Navigation Links
New study calls for greater awareness of food supply for children with diabetes
Date:12/1/2010

Cincinnati, OH, December 2, 2010 -- Managing diabetes in a child requires a careful balance of insulin, diet, and exercise. Buying essential medical supplies, such as needles and testing strips, adds a financial burden to families. According to a new study soon to be published in The Journal of Pediatrics, the resulting food insecurity that arises from the financial burden of diabetes management increases a child's risk of being hospitalized due to complications from diabetes.

According to study author Dr. Elizabeth Cummings, "A household is food secure when all members have access to food that is safe and varied enough to meet their nutritional needs. Families who are hungry, who use food banks or food stamps, or those who worry about affording food are considered food insecure."

Drs. Cummings and colleagues from Dalhousie University, the IWK Health Centre, and Mount Saint Vincent University interviewed 183 Canadian families with at least one child with diabetes over a 16 month period. They completed a survey that assessed their food security, demographic information (e.g., income, education levels), and strategies used to mitigate the financial burden of their child's diabetes.

The researchers found that 22% of the families they interviewed were food insecure, a significantly higher percentage than the national Canadian rate of 9.2%. Food security is not just a problem in Canada, however. A report released by the U.S. Department of Agriculture's Economic Research Service states that 17.4 million households had difficulty providing enough food due to lack of resources in 2009.1 According to Dr. Cummings, "Children from food insecure families had poorer diabetes control and were 3.7 times more likely to require hospitalization for diabetes within the past year."

Almost all the families interviewed received some financial support for their diabetes supplies. However, many reported that someone in the family ate less so that the child with diabetes would have enough. "A small number of families reported that they tested their child's blood sugar less often than recommended," co-author Dr. Stacey Marjerrison reports, "or used needles more than once to help manage the cost of their child's diabetes."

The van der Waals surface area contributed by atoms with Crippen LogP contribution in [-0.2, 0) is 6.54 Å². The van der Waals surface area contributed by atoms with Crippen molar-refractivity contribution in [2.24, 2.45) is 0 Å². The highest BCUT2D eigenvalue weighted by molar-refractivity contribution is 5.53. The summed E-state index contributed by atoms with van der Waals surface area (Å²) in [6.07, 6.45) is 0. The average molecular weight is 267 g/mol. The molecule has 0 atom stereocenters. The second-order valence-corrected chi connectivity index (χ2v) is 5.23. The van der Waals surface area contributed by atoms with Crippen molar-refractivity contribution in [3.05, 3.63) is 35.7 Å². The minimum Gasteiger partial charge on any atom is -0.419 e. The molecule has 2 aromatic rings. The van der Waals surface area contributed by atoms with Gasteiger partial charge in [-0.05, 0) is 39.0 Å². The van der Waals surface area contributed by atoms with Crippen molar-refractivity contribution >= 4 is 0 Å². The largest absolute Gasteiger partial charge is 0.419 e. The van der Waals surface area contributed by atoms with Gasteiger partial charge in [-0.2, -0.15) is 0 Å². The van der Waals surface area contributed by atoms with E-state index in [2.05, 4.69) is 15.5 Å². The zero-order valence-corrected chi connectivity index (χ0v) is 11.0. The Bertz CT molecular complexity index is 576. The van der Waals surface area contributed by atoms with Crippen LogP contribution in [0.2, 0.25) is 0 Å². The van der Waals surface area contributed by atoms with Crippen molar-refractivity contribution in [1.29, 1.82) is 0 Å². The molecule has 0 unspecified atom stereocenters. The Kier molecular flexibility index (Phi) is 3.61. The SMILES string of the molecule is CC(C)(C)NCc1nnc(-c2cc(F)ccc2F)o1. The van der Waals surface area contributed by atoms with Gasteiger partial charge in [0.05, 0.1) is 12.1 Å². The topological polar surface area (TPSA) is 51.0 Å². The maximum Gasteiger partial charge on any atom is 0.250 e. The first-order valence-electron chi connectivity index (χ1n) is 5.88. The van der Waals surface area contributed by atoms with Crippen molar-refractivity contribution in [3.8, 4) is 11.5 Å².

Dr. Cummings believes that health professions should be more aware of this issue. "A review of financial support available to families is needed," she asserts. "Improvement of support may result in fewer hospitalizations and thus lower health care costs."


'/>"/>

Contact: Brigid Huey
journal.pediatrics@cchmc.org
513-636-7140
Elsevier Health Sciences
Source:Eurekalert

Related biology news :

1. Long-term study shows effect of climate change on animal diversity
2. £2 million study to reveal workings of dementia genes
3. New study looks to define evangelicals and how they affect polling
4. CU-Boulder study suggests air quality regulations miss key pollutants
5. Researchers study acoustic communication in deep-sea fish
6. Study reveals homeowner perceptions in fire-prone areas
7. Researchers study how pistachios may improve heart health
8. Study: urban black bears live fast, die young
9. New study indicates link between weight gains during pregnancy and dieting history
10. Study reveals specific gene in adolescent men with delinquent peers
11. Sweat it out: UH study examines ability of sweat patches to monitor bone loss
Post Your Comments:
*Name:
*Comment:
*Email:
(Date:11/17/2016)... 2016  AIC announces that it has just released a new white paper authored ... scale-out plus high speed data transfer storage solutions. Photo - http://photos.prnewswire.com/prnh/20161116/440463 ... ... ... Setting up a high performance computing or HPC system ...
(Date:11/15/2016)... , Nov 15, 2016 Research and Markets ... Forecast to 2021" report to their offering. ... ... 16.18 Billion by 2021 from USD 6.21 Billion in 2016, growing ... Growth of the bioinformatics market is driven by the growing ...
(Date:6/27/2016)... , June 27, 2016 Research and ... North America 2016-2020" report to their offering. ... North America to grow at a CAGR of ... been prepared based on an in-depth market analysis with inputs from ... prospects over the coming years. The report also includes a discussion ...
Breaking Biology News(10 mins):
(Date:12/9/2016)... ... 09, 2016 , ... Aditya Humad, Acting CFO of AxioMed and Managing Partner ... United States, Axiomed is now gaining interest from Silicon Valley. “It was satisfying to ... went on to say that, “We expect interest to continue to rise as AxioMed ...
(Date:12/9/2016)...  A platform of orthopedic device technologies developed by ... closer to becoming viable options for repairing broken ... start-up company from Philadelphia, PA. ... novel absorbable bone fixation and regenerative repair technologies ... The company has leased space within the University ...
(Date:12/9/2016)... - Portage Biotech Inc. ("Portage" or "the Company") (OTC: ... that Biohaven has issued today the following press release: ... (PRWEB) Dec 9, 2016 - Biohaven Pharmaceutical Holding Company ... U.S. Food and Drug Administration ("FDA") has granted the ... BHV-0223, an orally dissolving tablet being developed for the ...
(Date:12/8/2016)... Board of Directors of the Pittsburgh Life Sciences ... only pure life sciences investment firm, today announced a ... developed by the Nominating and Governance Committee over the ... Jordan is selected to serve as President and ... who is elected to the position of Executive Chairman ...
Breaking Biology Technology: